Jun 17, 2023

Davy McCracken: Reducing methane emissions

SRUC has recently purchased - through funding from UK Research & Innovation - a set of Portable Accumulation Chambers (PACs).

Globally, sheep release around 700 million tonnes of methane into the atmosphere per year.

And hill farmers and crofters here in Scotland are increasingly being asked to reduce such greenhouse gas emissions to help address ongoing climate change.

But in order to reduce methane emissions you have to be able to measure and quantify them in the first place. To-date this has been difficult to do, especially from sheep managed on the grass-based systems that are typical of our sheep production systems.

However, SRUC has recently purchased – through funding from UK Research & Innovation – a set of Portable Accumulation Chambers (PACs) which will allow the rapid measurement of methane and other gases from individual sheep.

An individual PAC consist of an aluminium box, approximately 1m long, that is used to house an individual sheep. Air samples are collected from within the box, allowing methane concentrations to be analysed and daily emissions quantified.

SRUC now has a set of 12 PACs, mounted on a trailer, which can be taken to any location, within reason. This means that the emissions can be quantified and related to whatever the sheep are feeding on at the time.

The animals are kept off their pasture for at least an hour then each individual sheep spends a maximum of 50 minutes in a PAC. There are a variety of safety protocols in place to ensure the welfare of the animals during this period.

Colleagues at AgResearch in New Zealand, who designed and tested the PACs, have shown that the total gas emissions recorded over the time within a PAC provide a good prediction of emissions while on pasture.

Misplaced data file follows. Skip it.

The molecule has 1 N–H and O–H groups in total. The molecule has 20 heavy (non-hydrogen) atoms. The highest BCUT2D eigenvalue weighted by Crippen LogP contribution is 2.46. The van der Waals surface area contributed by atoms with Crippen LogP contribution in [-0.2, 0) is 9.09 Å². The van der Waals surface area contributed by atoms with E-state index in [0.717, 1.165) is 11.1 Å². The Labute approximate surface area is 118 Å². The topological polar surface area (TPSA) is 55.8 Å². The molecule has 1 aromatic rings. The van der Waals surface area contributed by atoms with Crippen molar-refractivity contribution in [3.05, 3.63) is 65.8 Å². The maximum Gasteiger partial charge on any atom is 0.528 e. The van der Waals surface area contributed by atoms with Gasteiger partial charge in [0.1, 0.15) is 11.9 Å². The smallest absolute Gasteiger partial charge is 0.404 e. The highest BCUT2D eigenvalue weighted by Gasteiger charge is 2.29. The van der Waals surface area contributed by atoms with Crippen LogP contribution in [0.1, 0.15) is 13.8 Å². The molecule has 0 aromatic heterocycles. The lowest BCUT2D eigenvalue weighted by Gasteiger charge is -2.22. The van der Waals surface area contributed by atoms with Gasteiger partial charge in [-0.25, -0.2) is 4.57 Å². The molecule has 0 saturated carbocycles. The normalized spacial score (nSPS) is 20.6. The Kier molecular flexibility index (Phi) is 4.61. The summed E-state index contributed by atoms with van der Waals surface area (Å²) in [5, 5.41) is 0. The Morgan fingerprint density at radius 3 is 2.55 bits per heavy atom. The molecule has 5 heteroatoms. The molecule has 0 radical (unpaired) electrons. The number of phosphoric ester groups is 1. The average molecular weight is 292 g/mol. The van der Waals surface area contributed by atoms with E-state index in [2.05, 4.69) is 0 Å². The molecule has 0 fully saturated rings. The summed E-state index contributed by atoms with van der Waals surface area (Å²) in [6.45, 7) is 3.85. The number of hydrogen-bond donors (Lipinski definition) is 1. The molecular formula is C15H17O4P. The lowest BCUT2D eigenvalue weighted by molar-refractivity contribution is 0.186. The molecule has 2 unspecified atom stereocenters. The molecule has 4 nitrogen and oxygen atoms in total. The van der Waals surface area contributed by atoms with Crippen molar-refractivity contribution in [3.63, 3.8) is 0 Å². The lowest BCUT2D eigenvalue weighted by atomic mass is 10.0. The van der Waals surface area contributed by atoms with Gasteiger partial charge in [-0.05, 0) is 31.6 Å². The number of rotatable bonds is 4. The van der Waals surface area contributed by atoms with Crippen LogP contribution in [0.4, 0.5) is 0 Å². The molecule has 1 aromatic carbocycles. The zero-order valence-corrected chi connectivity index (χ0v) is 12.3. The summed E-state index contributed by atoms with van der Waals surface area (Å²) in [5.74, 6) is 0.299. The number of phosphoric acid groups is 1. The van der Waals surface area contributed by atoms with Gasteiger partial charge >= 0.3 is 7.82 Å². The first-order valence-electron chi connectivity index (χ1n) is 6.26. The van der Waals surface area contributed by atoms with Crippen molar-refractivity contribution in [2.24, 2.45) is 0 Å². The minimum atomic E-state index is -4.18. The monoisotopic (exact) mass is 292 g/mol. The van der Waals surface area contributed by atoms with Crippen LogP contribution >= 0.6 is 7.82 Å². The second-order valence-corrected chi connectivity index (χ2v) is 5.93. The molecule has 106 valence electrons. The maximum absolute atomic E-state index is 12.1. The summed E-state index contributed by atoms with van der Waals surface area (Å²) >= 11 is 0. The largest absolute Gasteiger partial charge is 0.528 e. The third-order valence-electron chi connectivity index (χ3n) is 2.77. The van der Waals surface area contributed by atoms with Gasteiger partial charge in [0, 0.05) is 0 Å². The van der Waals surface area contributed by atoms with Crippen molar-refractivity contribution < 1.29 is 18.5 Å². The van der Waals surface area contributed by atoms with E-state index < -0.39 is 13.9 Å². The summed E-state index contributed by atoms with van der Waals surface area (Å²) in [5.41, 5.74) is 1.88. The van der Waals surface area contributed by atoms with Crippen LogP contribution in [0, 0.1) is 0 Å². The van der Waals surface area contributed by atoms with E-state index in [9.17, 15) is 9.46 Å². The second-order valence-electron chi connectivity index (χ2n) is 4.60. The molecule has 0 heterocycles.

And the preliminary work SRUC has done since receiving the PACs has also confirmed that there is variability in methane emissions between sheep, even within the same flock on the same diet and at the same live weight.

This and the fact that methane emissions are a heritable trait means that the levels of emissions from a flock could potentially be changed over time through selective breeding.

As a result, the PACS will be used initially to collect methane measurements from thousands of individuals from a range of sheep breeds across the UK to investigate the genetic relationships with other important traits.

The ability to collect information of five sets of 12 animals per day will markedly increase the speed at which we can establish that knowledge and understanding. This will ensure methane measurements to be incorporated into breeding programmes for UK sheep in the most appropriate way within a reasonable timescale.

The PACs are an SRUC resource but what do we want to do with them on the farms at Crianlarich?

I have highlighted in these pages before that we have been recording the performance and productivity of our ewes and lambs for many decades.

And in recent years we have not only put an additional focus on incorporating feed efficiency into that assessment of performance but are also using CT scans of rumen volume as a surrogate for methane emission potential from individual animals.

But the use of the PACs to measure actual methane emissions of sheep on pastures of differing feed quality will be a game-changer for us. As it will help us close the circle of knowledge completely between feed efficiency, body composition, rumen capacity and methane emissions.

The ability to identify animals that emit lower levels of methane per kilo of dry matter intake that are also able to grow well and be productive will enable the sheep industry to significantly reduce their greenhouse gas emissions and meet wider society expectations.

Davy McCracken is professor of agricultural ecology and head of SRUC’s Hill and Mountain Research Centre at Crianlarich